This discussion with John Lennox, Professor of Mathematics (emeritus) at the University of Oxford and Fellow in Mathematics and the Philosophy of Science at Green Templeton College, Oxford is a plunge into the pool of mind bending discovery of the interrelated necessity of Science and God. If you are of the inclination to believe that science and God are irrelevant issues to commingle or have struggled with versions of Faith that seem to require you to stop thinking, than please watch this discussion, you will not regret it.
Part one of this conversation will touch on:
-Is the mind, the brain?
-Mathematics and physics as an apologetic defense & proof of Mind.
-Scientific naturalism and materialism and the problem of mind.
-Why knowledge is not material and why that is a problem for atheism.
-How language is a stumbling stone for scientific materialism.
-The Church, Aristotle and Galileo and why Galileo was more biblical and how the church sided with the science of the time and it took a believer to lead them to ultimate truth about reality.
Here is part 2 of this interview, which just explodes like the big bang into a satisfying feast of intellectual, scientific, theological and philosophical delicacies.
Here are some of the topics covered:
-Stephen Hawking, gravity and something from nothing.
-The moral question of is to ought?
-Is the God of the bible just one more ancient God to disbelieve in?
-How do you get something from nothing? You redefine, nothing.
-Science’s misunderstanding of God and tilting at Windmills.
-Einstein vs Hawkings on the death of philosophy.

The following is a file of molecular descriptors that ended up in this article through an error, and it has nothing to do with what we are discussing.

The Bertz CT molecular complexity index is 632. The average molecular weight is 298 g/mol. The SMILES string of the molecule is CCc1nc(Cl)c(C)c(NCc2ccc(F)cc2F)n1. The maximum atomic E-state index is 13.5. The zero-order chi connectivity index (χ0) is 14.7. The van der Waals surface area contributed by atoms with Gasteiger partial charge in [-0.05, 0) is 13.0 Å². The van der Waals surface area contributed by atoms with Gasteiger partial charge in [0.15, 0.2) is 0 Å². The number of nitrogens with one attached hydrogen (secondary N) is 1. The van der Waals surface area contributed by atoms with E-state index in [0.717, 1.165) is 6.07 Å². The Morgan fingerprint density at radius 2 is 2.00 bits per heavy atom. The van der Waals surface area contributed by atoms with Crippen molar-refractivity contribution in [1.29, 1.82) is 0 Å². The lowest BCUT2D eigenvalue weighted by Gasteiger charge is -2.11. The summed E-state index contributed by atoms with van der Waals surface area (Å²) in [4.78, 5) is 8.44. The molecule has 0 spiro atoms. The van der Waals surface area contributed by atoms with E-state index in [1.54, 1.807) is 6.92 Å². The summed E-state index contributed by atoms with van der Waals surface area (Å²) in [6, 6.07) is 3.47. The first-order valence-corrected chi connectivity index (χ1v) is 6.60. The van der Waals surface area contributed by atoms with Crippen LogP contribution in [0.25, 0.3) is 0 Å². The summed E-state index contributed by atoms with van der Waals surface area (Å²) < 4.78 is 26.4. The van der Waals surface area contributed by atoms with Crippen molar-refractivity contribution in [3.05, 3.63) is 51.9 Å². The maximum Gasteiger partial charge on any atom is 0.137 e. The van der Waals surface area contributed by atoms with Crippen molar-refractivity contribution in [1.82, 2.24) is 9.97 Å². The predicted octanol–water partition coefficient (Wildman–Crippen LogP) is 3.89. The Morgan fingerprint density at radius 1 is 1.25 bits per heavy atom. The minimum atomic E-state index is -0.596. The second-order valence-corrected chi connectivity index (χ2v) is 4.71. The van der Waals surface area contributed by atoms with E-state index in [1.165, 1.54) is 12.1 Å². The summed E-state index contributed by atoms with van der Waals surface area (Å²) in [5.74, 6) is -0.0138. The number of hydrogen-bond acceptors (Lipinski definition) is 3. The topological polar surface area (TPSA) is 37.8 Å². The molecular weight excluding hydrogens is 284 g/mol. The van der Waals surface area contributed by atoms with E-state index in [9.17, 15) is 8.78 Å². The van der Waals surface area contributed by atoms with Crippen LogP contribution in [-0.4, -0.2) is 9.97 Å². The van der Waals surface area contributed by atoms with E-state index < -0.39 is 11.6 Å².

-What makes tea boil?
-Materialism and morality.
-The fine tuning argument.
Part 1 of the interview: https://youtu.be/gDjNv-ea56E
Part 2 of the Interview: https://youtu.be/Tr3ghb6JG6A
Here’s Professor Lennox’s website: http://www.johnlennox.org/
Here’s his books: http://amzn.to/2BJj5NU
(Professor John Lennox is also an Associate Fellow of the Said Business School, Oxford University, and teaches for the Oxford Strategic Leadership Programme. In addition, he is an Adjunct Lecturer at Wycliffe Hall, Oxford University, and at the Oxford Centre for Christian Apologetics, as well as being a Senior Fellow of the Trinity Forum.)
C.S. Lewis: “Supposing there was no intelligence behind the universe, no creative mind. In that case, nobody designed my brain for the purpose of thinking. It is merely that when the atoms inside my skull happen, for physical or chemical reasons, to arrange themselves in a certain way, this gives me, as a by-product, the sensation I call thought. But, if so, how can I trust my own thinking to be true? It’s like upsetting a milk jug and hoping that the way it splashes itself will give you a map of London. But if I can’t trust my own thinking, of course I can’t trust the arguments leading to Atheism, and therefore have no reason to be an Atheist, or anything else. Unless I believe in God, I cannot believe in thought: so I can never use thought to disbelieve in God.”